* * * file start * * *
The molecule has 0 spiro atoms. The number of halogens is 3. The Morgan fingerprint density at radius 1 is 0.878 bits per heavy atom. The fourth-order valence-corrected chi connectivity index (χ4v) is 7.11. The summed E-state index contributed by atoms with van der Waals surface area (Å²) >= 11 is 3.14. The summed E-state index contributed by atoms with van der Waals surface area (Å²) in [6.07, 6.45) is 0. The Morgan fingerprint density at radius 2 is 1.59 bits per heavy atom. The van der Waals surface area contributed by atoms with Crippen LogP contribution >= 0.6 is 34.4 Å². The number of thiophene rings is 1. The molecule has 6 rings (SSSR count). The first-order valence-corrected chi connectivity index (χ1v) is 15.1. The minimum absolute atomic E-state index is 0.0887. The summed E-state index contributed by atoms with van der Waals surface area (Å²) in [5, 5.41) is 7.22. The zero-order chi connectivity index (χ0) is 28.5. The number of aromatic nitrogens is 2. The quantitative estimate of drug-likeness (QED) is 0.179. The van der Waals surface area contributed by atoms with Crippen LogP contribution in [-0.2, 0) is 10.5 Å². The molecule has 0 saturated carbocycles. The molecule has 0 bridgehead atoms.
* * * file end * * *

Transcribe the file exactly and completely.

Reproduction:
The molecule has 0 spiro atoms. The number of halogens is 3. The Morgan fingerprint density at radius 1 is 0.878 bits per heavy atom. The fourth-order valence-corrected chi connectivity index (χ4v) is 7.11. The summed E-state index contributed by atoms with van der Waals surface area (Å²) >= 11 is 3.14. The summed E-state index contributed by atoms with van der Waals surface area (Å²) in [6.07, 6.45) is 0. The Morgan fingerprint density at radius 2 is 1.59 bits per heavy atom. The van der Waals surface area contributed by atoms with Crippen LogP contribution >= 0.6 is 34.4 Å². The number of thiophene rings is 1. The molecule has 6 rings (SSSR count). The first-order valence-corrected chi connectivity index (χ1v) is 15.1. The minimum absolute atomic E-state index is 0.0887. The summed E-state index contributed by atoms with van der Waals surface area (Å²) in [5, 5.41) is 7.22. The zero-order chi connectivity index (χ0) is 28.5. The number of aromatic nitrogens is 2. The quantitative estimate of drug-likeness (QED) is 0.179. The van der Waals surface area contributed by atoms with Crippen LogP contribution in [-0.2, 0) is 10.5 Å². The molecule has 0 saturated carbocycles. The molecule has 0 bridgehead atoms.